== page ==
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Welcome to the course

Join the Royal Observatory Greenwich astronomers in exploring astronomy and space physics.
Welcome to the course, Astronomy and Space Physics: Teaching Secondary Science. This is a three-week course filled with knowledge building activities, practical tips and ideas to use in the classroom, as well as accounts from real teachers and professionals in the world of science. All to help you become more confident and excited when it comes to teaching space science. Together, we’ll explore how you can approach teaching space physics and how you can expose your students to current and real science, preparing them to become scientific thinkers and well-rounded citizens of the future.
If you are new to the profession and you find the prospect of teaching space science daunting, or if you’re an experienced educator looking for a fresh take on teaching the subject, we’ve got you covered with steps to help you consolidate your knowledge and broaden and reflect on your teaching practise. We’ll begin by considering some different factors that might influence your approach to teaching, from your own perception of science to those of your students, and the wider context of how science is perceived in society. And along the way, we’ll hear from some teachers who’ll share their experiences.
We’ll then look at some common space topics that often prove tricky for students to grasp and highlight misconceptions that tend to arise been teaching them. We’ll give you the tools to build or refresh your astronomy and space science knowledge, and direct you to a number of resources to help you in your teaching. And because science isn’t just about imparting knowledge but also about developing skills, we’ll provide a springboard from which you can encourage your students to become real scientists, who investigate and use reason to form their own conclusions. Later on in the course, we’ll look at the benefits of science learning extended beyond the curriculum.
We’ll share different ways that you can bring cutting edge science to your students and ways in which you can inspire them to become scientists in their own right. Doing themselves what astronomers and scientists do professionally. And towards the end of the course, we’ll look at the parks and challenges of teaching virtually, sharing some ideas of how you can recreate that interactive classroom experience online. By the time you finish this course, we want you to come away with new ideas and approaches to teaching astronomy and space physics.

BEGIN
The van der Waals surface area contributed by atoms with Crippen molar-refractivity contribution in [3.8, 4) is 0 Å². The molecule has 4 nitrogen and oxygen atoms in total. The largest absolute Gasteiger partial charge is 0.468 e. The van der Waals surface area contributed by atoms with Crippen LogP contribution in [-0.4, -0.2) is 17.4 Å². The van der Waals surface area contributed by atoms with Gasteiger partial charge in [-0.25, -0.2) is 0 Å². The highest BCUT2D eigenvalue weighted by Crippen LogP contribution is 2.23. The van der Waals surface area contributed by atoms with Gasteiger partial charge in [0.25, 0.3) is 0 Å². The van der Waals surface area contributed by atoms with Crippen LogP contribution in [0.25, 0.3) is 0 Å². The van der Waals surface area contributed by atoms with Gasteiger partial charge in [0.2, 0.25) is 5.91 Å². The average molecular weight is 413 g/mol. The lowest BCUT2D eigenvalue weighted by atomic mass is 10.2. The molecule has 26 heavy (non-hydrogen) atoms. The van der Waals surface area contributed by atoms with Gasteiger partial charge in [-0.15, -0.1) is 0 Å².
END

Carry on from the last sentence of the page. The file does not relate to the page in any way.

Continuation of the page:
We want you to feel confident and excited about educating your students, guiding them to become the scientists of a future generation - keen, confident, and prepared to continue exploring and learning about the world for themselves. We hope you’re feeling ready and excited. We’ve got lots to cover in the next few weeks, so let’s jump right in.

We want to give you the confidence and tools to teach inspiring science lessons. Not only will you learn with us, but you’ll also be invited to hear from other secondary science teachers and professionals in the world of science too – all of whom are excited to share their expertise and experience with you.

What will this course cover?

The content of this course will most closely link to the UK secondary science curriculum for students aged 11-16 and we’ll also include topics covered at Post-16 level too. If you’re teaching outside the UK, that’s no problem. You’ll likely find that you can adapt the course to fit with your programme of study, since the themes and ideas discussed are applicable to science curricula around the world and we’ll be covering core science topics that are taught globally. We encourage you to use examples from your context wherever you can.

In Week 1, we will focus on a variety of factors to consider when planning and teaching science lessons including different perceptions, literacy and maths, and a concept known as science capital.

In Week 2, we will look at space physics concepts covered at secondary level and how you can build the ‘working scientifically’ skills of your students. We’ll share mini fact files, common misconceptions and resources that you can use, all to help you communicate the scientific ideas to your students most effectively.

In Week 3, we will look at ways to expose your students to real science and real scientists so that they feel connected to the scientific community. And we’ll finish off by diving into virtual teaching and exploring ways to make your online lessons safe, engaging and interactive.

We encourage you to share your thoughts with us throughout the course. We’ve got three jam-packed weeks ahead, so let’s jump right in!

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Physics, Astronomy, and Space: Teaching Secondary Science

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